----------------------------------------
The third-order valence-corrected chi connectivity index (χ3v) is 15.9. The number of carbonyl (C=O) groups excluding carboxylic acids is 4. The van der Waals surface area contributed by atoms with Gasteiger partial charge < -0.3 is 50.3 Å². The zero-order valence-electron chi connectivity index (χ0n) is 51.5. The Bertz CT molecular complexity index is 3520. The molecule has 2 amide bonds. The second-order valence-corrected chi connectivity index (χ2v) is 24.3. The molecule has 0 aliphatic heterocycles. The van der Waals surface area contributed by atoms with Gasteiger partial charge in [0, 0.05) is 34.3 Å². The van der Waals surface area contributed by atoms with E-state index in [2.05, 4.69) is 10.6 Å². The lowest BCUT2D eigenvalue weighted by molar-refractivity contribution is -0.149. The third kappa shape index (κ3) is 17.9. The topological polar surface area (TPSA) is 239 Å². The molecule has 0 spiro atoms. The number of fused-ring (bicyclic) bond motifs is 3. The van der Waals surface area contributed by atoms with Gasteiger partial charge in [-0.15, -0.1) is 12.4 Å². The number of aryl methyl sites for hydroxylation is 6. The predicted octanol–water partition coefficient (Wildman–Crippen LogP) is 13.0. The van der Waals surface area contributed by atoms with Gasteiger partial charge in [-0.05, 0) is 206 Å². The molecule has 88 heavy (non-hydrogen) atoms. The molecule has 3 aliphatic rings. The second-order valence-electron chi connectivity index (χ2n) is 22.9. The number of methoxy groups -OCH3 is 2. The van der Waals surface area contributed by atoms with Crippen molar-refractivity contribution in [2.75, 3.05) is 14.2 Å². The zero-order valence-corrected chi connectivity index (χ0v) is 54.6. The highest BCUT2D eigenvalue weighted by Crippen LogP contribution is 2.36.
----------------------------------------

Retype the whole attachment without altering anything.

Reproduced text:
The third-order valence-corrected chi connectivity index (χ3v) is 15.9. The number of carbonyl (C=O) groups excluding carboxylic acids is 4. The van der Waals surface area contributed by atoms with Gasteiger partial charge < -0.3 is 50.3 Å². The zero-order valence-electron chi connectivity index (χ0n) is 51.5. The Bertz CT molecular complexity index is 3520. The molecule has 2 amide bonds. The second-order valence-corrected chi connectivity index (χ2v) is 24.3. The molecule has 0 aliphatic heterocycles. The van der Waals surface area contributed by atoms with Gasteiger partial charge in [0, 0.05) is 34.3 Å². The van der Waals surface area contributed by atoms with E-state index in [2.05, 4.69) is 10.6 Å². The lowest BCUT2D eigenvalue weighted by molar-refractivity contribution is -0.149. The third kappa shape index (κ3) is 17.9. The topological polar surface area (TPSA) is 239 Å². The molecule has 0 spiro atoms. The number of fused-ring (bicyclic) bond motifs is 3. The van der Waals surface area contributed by atoms with Gasteiger partial charge in [-0.15, -0.1) is 12.4 Å². The number of aryl methyl sites for hydroxylation is 6. The predicted octanol–water partition coefficient (Wildman–Crippen LogP) is 13.0. The van der Waals surface area contributed by atoms with Gasteiger partial charge in [-0.05, 0) is 206 Å². The molecule has 88 heavy (non-hydrogen) atoms. The molecule has 3 aliphatic rings. The second-order valence-electron chi connectivity index (χ2n) is 22.9. The number of methoxy groups -OCH3 is 2. The van der Waals surface area contributed by atoms with Crippen molar-refractivity contribution in [2.75, 3.05) is 14.2 Å². The zero-order valence-corrected chi connectivity index (χ0v) is 54.6. The highest BCUT2D eigenvalue weighted by Crippen LogP contribution is 2.36.